Cal State Chancellor enters talks with faculty union to avert massive strike

Supporters and members of the California Faculty Assn. attend a meeting of Cal State trustees in Long Beach on March 8.

Supporters and members of the California Faculty Assn. attend a meeting of Cal State trustees in Long Beach on March 8.

(Jay L. Clendenin / Los Angeles Times)

California State University officials and the union that represents 26,000 faculty members said they are hopeful that a long-running salary dispute might be resolved by Friday, which would avert a massive strike planned for next week at the system’s 23 campuses.

University officials resumed talks on Wednesday with the California Faculty Assn., and “for the first time, included the direct participation of the Chancellor,” Jennifer Eagan, the union’s president, wrote in a letter to members.

Both parties have agreed to hold off on strike preparations during a two-day “blackout period,” and also agreed to refrain from talking publicly about the negotiations.


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“At the conclusion of the 48 hours we will either have a tentative agreement or it will be full speed ahead towards the strike,” Eagan wrote.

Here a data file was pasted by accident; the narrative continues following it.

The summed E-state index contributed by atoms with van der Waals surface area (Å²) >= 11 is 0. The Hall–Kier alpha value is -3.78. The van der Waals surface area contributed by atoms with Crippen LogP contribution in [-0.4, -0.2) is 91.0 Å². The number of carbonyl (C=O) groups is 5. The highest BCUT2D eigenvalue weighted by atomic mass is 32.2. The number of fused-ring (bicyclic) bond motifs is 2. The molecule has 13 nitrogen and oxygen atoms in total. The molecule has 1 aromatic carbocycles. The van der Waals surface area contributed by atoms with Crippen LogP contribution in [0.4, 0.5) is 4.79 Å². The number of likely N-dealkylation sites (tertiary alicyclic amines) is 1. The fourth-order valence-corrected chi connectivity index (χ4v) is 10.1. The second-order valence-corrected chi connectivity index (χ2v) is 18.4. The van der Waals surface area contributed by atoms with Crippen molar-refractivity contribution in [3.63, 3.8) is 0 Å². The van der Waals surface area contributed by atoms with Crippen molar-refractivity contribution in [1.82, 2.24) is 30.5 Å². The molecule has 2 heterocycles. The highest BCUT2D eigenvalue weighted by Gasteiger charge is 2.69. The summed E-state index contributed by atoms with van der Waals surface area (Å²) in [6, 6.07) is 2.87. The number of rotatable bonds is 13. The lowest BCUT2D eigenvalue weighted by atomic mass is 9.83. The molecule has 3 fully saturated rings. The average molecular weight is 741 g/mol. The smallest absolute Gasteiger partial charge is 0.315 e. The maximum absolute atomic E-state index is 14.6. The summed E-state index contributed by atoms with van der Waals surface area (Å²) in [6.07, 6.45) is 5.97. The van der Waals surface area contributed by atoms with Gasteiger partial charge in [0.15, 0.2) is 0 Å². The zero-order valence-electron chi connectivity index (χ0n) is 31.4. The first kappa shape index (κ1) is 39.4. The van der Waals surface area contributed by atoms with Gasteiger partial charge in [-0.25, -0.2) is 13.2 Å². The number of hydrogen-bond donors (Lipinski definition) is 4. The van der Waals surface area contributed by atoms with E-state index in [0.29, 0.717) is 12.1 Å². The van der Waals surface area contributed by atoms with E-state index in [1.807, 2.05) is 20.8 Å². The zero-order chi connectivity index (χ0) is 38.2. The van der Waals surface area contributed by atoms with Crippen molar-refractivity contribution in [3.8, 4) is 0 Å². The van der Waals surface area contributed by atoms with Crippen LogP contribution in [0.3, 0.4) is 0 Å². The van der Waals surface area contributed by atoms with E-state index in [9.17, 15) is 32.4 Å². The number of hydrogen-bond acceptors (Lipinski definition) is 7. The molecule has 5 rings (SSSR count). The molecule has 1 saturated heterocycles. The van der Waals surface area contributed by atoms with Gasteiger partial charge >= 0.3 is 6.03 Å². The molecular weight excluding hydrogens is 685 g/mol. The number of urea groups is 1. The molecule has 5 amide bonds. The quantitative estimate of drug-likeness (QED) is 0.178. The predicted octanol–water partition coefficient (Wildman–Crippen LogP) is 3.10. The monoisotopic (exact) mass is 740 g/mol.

The union has already approved a strike for April 13-15 and April 18-19.

The faculty group has demanded a 5% pay raise, citing studies that show Cal State has the money to do so and that faculty members are underpaid compared to those at other public institutions.

University officials, facing financial pressures since state budget cuts during the recession, said there’s only room in the budget for a 2% raise, with additional increases possible in the future.

An independent mediator released a report last week that sided with the union and said a 5% raise was warranted. The Cal State Board of Trustees met earlier this week to discuss the report’s conclusions.

In a meeting last week with The Times’ editorial board, Cal State Chancellor Timothy P. White said he was sympathetic to the faculty union’s position.

The challenge, he said, is balancing faculty compensation against the costs of higher enrollment, academic support programs and much-needed maintenance and upgrades to buildings and technology.

Ultimately, every one of Cal State’s top priorities is underfunded, he said.

“What is the least lousy decision to make?” White said.

Follow @RosannaXia for more education news.


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